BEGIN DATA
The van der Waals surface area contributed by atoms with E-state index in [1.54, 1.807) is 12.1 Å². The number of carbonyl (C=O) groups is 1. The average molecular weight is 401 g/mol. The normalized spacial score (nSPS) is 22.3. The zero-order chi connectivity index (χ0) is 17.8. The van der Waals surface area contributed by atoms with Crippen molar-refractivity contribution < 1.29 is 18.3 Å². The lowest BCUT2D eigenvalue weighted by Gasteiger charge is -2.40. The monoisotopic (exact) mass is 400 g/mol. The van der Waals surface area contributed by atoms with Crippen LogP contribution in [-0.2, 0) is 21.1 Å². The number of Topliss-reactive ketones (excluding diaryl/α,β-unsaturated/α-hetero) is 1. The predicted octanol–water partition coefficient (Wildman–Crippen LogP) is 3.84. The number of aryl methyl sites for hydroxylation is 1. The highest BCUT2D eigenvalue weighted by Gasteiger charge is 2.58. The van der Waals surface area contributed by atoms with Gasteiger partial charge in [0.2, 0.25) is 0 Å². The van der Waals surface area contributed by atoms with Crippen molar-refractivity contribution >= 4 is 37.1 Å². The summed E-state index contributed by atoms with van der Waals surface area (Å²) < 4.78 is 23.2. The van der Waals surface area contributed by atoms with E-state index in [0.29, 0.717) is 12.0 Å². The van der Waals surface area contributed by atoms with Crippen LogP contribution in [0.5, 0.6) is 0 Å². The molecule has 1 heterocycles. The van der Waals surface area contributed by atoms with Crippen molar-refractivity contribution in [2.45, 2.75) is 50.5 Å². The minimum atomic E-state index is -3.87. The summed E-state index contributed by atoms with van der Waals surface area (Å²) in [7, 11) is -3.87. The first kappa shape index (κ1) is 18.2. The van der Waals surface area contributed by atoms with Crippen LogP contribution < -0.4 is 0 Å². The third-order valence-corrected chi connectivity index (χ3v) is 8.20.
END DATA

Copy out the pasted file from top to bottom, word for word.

The van der Waals surface area contributed by atoms with E-state index in [1.54, 1.807) is 12.1 Å². The number of carbonyl (C=O) groups is 1. The average molecular weight is 401 g/mol. The normalized spacial score (nSPS) is 22.3. The zero-order chi connectivity index (χ0) is 17.8. The van der Waals surface area contributed by atoms with Crippen molar-refractivity contribution < 1.29 is 18.3 Å². The lowest BCUT2D eigenvalue weighted by Gasteiger charge is -2.40. The monoisotopic (exact) mass is 400 g/mol. The van der Waals surface area contributed by atoms with Crippen LogP contribution in [-0.2, 0) is 21.1 Å². The number of Topliss-reactive ketones (excluding diaryl/α,β-unsaturated/α-hetero) is 1. The predicted octanol–water partition coefficient (Wildman–Crippen LogP) is 3.84. The number of aryl methyl sites for hydroxylation is 1. The highest BCUT2D eigenvalue weighted by Gasteiger charge is 2.58. The van der Waals surface area contributed by atoms with Gasteiger partial charge in [0.2, 0.25) is 0 Å². The van der Waals surface area contributed by atoms with Crippen molar-refractivity contribution >= 4 is 37.1 Å². The summed E-state index contributed by atoms with van der Waals surface area (Å²) < 4.78 is 23.2. The van der Waals surface area contributed by atoms with E-state index in [0.29, 0.717) is 12.0 Å². The van der Waals surface area contributed by atoms with Crippen LogP contribution in [0.5, 0.6) is 0 Å². The molecule has 1 heterocycles. The van der Waals surface area contributed by atoms with Crippen molar-refractivity contribution in [2.45, 2.75) is 50.5 Å². The minimum atomic E-state index is -3.87. The summed E-state index contributed by atoms with van der Waals surface area (Å²) in [7, 11) is -3.87. The first kappa shape index (κ1) is 18.2. The van der Waals surface area contributed by atoms with Crippen LogP contribution < -0.4 is 0 Å². The third-order valence-corrected chi connectivity index (χ3v) is 8.20.